The world is getting smarter. Smart phones. Smart cars. Even smart thermostats. Yet, we’re still building the same roads that we were building in the 1950s. We need roads that do more than just get people from one place to another.
At The Ray, we demand more and reject the status quo. We start our discussions with “what ifs”: What if the road itself could produce energy? What if highway and interstate shoulders could generate new revenue for state departments of transportation? What if we demanded more of our roadways? At The Ray, we are asking, and answering, those questions.
The Ray is an 18-mile living laboratory located in southwest Georgia for innovative ideas and technologies that will set a new standard for roadways around the word and prove that ambitious goals are within our reach.
Take state revenue generation as a starting place. As electric vehicles continue to gain market share and autonomous cars (many of which will be electric or have electric components) become a reality, state departments of transportation (DOT) will be forced to diversify revenue beyond the dwindling gas tax. Fortunately, there is a wealth of underutilized and untapped resources at their fingertips: land.
For example, rights-of-way (think about the land that runs alongside roadways) vary in size, reaching acres of land. The primary purpose of this land is a place of safe harbor for distressed drivers, but it can also be made to multitask to the benefit of all. On The Ray, we’re working with the Georgia DOT, the Georgia Public Service Commission and Georgia Power to install a one megawatt solar farm directly on and along the interstate. This project will be the first in the Southeast and only the fifth of its kind in the nation. The same logic can be applied to other renewable sources of energy like wind.
Later this year, The Ray will implement a perennial wheat cultivation pilot with the Land Institute. Many highly disposable consumer goods, like diapers and paper towels, use fibers such as perennial wheat in their products. Through profit-sharing or lease agreements with DOTs, these companies can grow their crops on the right-of-way and avoid competing with farming growing edible crops that cannot be grown so close to roadways.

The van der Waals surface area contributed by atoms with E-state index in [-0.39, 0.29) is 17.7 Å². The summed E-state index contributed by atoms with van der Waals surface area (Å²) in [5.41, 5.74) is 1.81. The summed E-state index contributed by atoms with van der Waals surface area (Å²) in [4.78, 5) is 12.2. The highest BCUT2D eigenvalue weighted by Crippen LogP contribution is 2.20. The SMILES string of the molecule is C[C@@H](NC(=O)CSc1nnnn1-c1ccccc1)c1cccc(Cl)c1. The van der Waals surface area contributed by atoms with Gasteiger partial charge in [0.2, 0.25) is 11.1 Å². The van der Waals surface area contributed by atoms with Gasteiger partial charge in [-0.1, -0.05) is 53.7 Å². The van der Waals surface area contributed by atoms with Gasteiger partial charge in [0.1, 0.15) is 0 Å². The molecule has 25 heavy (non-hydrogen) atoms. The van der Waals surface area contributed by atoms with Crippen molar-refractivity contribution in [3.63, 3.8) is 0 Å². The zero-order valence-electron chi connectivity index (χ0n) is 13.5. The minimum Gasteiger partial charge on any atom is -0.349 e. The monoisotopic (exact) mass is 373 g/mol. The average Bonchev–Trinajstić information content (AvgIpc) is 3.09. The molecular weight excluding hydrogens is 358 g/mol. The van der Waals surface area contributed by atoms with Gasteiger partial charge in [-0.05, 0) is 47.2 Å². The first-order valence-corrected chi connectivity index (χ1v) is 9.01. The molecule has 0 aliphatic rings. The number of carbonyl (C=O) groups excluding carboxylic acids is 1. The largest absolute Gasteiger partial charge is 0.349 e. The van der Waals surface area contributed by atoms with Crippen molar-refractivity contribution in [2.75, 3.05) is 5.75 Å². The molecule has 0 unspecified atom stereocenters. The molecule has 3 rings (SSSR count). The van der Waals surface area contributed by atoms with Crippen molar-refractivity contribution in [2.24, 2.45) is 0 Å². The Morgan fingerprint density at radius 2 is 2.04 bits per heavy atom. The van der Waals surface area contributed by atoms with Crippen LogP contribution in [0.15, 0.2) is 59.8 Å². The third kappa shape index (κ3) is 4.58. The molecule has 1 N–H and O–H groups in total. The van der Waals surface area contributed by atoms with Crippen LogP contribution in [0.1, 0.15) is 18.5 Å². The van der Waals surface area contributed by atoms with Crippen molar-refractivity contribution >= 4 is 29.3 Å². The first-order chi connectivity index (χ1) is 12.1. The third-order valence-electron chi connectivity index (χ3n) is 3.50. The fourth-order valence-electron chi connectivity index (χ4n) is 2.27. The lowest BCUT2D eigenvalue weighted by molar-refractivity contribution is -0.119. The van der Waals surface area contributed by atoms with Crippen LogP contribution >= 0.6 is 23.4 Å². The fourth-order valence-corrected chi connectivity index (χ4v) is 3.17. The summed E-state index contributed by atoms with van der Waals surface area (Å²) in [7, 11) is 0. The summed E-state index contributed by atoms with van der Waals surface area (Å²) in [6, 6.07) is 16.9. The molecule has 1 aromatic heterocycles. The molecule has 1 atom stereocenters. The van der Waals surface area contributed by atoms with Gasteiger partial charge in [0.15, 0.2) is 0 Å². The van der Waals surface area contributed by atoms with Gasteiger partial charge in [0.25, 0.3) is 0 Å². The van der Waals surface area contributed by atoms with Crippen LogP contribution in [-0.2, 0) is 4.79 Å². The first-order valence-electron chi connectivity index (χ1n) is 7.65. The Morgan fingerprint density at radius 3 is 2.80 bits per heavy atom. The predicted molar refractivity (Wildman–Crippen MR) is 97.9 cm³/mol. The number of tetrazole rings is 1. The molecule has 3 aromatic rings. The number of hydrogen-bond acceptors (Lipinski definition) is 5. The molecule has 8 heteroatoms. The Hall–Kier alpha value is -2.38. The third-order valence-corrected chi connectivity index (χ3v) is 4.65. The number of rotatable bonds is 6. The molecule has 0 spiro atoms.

And that’s what is above ground. Below, there’s a world of opportunities for energy and transportation to find common ground. High-voltage, direct current (HVDC) electric power transmission systems are more efficient than our current, ancient grid, which relies heavily on the older alternating current (AC). Unlike AC, HVDC is highly compatible with renewables, and laying these cables strategically in the right-of-way, where energy is being produced, results in an efficient system where energy is produced and consumed on smaller micro-grids.
The possibilities are endless. We only need to ask the right questions to start us on the right path. My father, Ray Anderson, revolutionized the carpet tile industry and taught the world that you can do well by doing good. The Ray highway is created and named in his honor, and I’m proud to bring his vision into a new sector. On The Ray, we’re trying things that have never been done before and achieving better outcomes — safer roads, fewer deaths, infrastructure that produces value and revenue for the economy and for state DOTs instead of being, simply, a liability.
Highway infrastructure is an untapped asset that we can no longer ignore. I invite all of you to reach out, learn about our project, pitch an idea and come to ride The Ray and experience the future of highway transportation. Let’s drive the future.
• Harriet Anderson Langford is Founder and President of The Ray.
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